Tractor pull big draw to folks who like raw power, engine roar

July 11, 2004|by JULIE E. GREENE


Standing along the short chain-link fence separating spectators from the track at Mason-Dixon Dragway, the sound was loud enough to make people feel their eardrums vibrating.


That's what brought some of the spectators as well as the drivers to Saturday's tractor pull held by the Washington County Tractor Pullers Club. The dragway is along U.S. 40 east of Hagerstown.

Thousands of people attended the tractor pull with many bringing their own seats - lawn chairs or pickup beds, and some brought ear muffs.


Noise and horsepower is what Mike Cochran, 59, of Frederick, Md., said draws him to tractor pulls.

Cochran brought his wife of three months to her first tractor pull on Saturday, calling it their honeymoon.

"I think this is a great place where men can be men," said Heidi Cochran, 43. She described the event as a "male competition thing, one-on-one thing between man and his machine."

"Too many men are emasculated in our culture and this is raw testosterone," Heidi Cochran said.

Raw testosterone and modified tractors, pickups and interstate tractors taking turns pulling a long, heavy vehicular sled as far as they could down a 325-foot-long dirt track.

The sled has a box on top that slides toward the pulling tractor. The further the tractor gets up the track, the more weight shifts toward the tractor, making it harder to pull the sled, explained modified tractor driver Tom Kennedy.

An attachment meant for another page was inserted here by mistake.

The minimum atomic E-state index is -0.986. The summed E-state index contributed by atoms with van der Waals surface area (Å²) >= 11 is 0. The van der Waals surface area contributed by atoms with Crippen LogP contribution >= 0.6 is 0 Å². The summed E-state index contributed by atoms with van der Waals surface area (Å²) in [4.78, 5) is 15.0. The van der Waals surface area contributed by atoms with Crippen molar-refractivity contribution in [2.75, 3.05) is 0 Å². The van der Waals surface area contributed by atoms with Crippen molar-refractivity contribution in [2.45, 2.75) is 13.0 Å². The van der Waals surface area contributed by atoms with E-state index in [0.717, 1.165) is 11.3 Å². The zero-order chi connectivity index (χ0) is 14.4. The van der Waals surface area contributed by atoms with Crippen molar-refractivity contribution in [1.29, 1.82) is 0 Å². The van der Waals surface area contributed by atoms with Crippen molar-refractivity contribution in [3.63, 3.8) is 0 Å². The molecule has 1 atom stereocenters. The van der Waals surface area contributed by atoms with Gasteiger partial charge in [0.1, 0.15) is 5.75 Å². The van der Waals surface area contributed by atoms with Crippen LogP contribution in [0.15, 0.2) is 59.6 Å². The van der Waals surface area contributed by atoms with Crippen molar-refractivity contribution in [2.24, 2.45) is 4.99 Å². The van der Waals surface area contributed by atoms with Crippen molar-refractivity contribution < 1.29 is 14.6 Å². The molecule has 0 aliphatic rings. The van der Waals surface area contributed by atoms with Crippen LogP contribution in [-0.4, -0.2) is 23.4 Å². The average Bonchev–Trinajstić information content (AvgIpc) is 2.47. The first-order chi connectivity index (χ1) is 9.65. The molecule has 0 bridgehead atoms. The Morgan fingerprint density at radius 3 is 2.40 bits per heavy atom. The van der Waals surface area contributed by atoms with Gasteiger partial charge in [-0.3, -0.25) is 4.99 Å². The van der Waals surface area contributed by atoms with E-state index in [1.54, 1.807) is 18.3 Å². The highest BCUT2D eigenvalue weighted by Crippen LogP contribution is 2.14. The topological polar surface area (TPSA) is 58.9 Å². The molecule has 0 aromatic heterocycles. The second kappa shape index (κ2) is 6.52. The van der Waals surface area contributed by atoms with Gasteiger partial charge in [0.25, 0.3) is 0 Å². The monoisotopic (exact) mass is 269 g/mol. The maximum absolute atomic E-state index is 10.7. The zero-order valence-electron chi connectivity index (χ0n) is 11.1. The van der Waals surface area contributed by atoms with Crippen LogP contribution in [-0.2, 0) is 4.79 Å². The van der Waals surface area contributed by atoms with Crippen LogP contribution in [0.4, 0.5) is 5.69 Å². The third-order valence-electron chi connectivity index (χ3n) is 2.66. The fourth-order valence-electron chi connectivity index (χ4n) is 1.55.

Kennedy, a dairy farmer from Waynesboro, Pa., won the 8,000-pound, open modified tractor class by driving Old Reliable 288 feet, beating the closest competitor by 16 feet.

But, Old Reliable and the other modifieds are not what you would call your grandfather's tractor.

They are souped-up tractors with a look similar to a top fuel dragster. The back tires tend to stand about 5 1/2 feet tall and the front tires are about 15 inches high.

When they roar down the track, the sound makes children and adults alike reach for their ears.

Eleven-month-old Tony Eckenrode didn't like it much when his mother covered his ears during pulls, said Tammy Eckenrode, 26, of Chambersburg, Pa.

Eckenrode said she brings her children to tractor pulls to see them get excited.

Kevin Eckenrode II, 4, was so excited he couldn't bother to be interviewed. Barely taller than the short chain-link fence around the track that he clung to, Kevin was entranced by anything that went by with an engine.

Even his sister, Samantha Armstrong, 7, likes the tractor pull because "they're loud."

Kevin Lehman, 41, of Chambersburg, likes to see the power of each vehicle.

While Lehman likes automechanics, he isn't as interested in the finer details of the tractor's engines and fuel pumps sizes as his friend, Lorin Kennedy.

Kennedy, 38, of Greencastle, Pa., is a traditionalist, preferring the farm-style tractors.

Asked what he thinks about the flashier modifieds, Kennedy said, "I'd sooner they'd stayed at home."

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